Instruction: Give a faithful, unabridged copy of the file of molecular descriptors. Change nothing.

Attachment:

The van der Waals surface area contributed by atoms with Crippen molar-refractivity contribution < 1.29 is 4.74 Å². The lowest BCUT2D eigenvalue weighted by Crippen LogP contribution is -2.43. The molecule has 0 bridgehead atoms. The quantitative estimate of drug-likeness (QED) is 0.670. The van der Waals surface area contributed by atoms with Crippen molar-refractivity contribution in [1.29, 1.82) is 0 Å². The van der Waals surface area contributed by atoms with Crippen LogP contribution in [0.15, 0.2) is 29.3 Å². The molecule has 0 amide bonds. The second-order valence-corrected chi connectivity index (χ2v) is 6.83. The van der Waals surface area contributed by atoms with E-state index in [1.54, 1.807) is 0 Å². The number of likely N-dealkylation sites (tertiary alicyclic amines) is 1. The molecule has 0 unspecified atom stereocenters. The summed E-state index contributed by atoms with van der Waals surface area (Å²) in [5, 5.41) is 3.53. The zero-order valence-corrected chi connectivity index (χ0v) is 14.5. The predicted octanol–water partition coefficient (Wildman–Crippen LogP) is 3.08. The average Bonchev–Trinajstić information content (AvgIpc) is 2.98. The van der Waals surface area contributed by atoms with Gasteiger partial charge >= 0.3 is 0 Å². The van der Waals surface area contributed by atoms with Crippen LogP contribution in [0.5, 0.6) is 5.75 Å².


The van der Waals surface area contributed by atoms with Crippen molar-refractivity contribution < 1.29 is 4.74 Å². The lowest BCUT2D eigenvalue weighted by Crippen LogP contribution is -2.43. The molecule has 0 bridgehead atoms. The quantitative estimate of drug-likeness (QED) is 0.670. The van der Waals surface area contributed by atoms with Crippen molar-refractivity contribution in [1.29, 1.82) is 0 Å². The van der Waals surface area contributed by atoms with Crippen LogP contribution in [0.15, 0.2) is 29.3 Å². The molecule has 0 amide bonds. The second-order valence-corrected chi connectivity index (χ2v) is 6.83. The van der Waals surface area contributed by atoms with E-state index in [1.54, 1.807) is 0 Å². The number of likely N-dealkylation sites (tertiary alicyclic amines) is 1. The molecule has 0 unspecified atom stereocenters. The summed E-state index contributed by atoms with van der Waals surface area (Å²) in [5, 5.41) is 3.53. The zero-order valence-corrected chi connectivity index (χ0v) is 14.5. The predicted octanol–water partition coefficient (Wildman–Crippen LogP) is 3.08. The average Bonchev–Trinajstić information content (AvgIpc) is 2.98. The van der Waals surface area contributed by atoms with Gasteiger partial charge >= 0.3 is 0 Å². The van der Waals surface area contributed by atoms with Crippen LogP contribution in [0.5, 0.6) is 5.75 Å².